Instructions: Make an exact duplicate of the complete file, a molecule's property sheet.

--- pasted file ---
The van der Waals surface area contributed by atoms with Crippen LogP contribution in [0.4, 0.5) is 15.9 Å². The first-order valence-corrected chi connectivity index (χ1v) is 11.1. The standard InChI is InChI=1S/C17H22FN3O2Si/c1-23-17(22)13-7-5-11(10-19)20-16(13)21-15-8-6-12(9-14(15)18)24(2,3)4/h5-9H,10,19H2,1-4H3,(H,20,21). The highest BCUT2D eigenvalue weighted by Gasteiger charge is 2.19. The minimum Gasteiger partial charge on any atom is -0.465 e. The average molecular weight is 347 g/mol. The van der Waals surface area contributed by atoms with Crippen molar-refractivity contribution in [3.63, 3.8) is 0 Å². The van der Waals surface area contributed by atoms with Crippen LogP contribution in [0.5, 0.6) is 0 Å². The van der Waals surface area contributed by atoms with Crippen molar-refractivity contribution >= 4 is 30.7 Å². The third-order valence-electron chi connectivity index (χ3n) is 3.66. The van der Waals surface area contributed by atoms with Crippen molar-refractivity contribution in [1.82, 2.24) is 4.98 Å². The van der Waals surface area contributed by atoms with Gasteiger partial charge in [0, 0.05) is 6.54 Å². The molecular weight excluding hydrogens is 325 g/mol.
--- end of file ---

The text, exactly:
The van der Waals surface area contributed by atoms with Crippen LogP contribution in [0.4, 0.5) is 15.9 Å². The first-order valence-corrected chi connectivity index (χ1v) is 11.1. The standard InChI is InChI=1S/C17H22FN3O2Si/c1-23-17(22)13-7-5-11(10-19)20-16(13)21-15-8-6-12(9-14(15)18)24(2,3)4/h5-9H,10,19H2,1-4H3,(H,20,21). The highest BCUT2D eigenvalue weighted by Gasteiger charge is 2.19. The minimum Gasteiger partial charge on any atom is -0.465 e. The average molecular weight is 347 g/mol. The van der Waals surface area contributed by atoms with Crippen molar-refractivity contribution in [3.63, 3.8) is 0 Å². The van der Waals surface area contributed by atoms with Crippen LogP contribution in [0.5, 0.6) is 0 Å². The van der Waals surface area contributed by atoms with Crippen molar-refractivity contribution >= 4 is 30.7 Å². The third-order valence-electron chi connectivity index (χ3n) is 3.66. The van der Waals surface area contributed by atoms with Crippen molar-refractivity contribution in [1.82, 2.24) is 4.98 Å². The van der Waals surface area contributed by atoms with Gasteiger partial charge in [0, 0.05) is 6.54 Å². The molecular weight excluding hydrogens is 325 g/mol.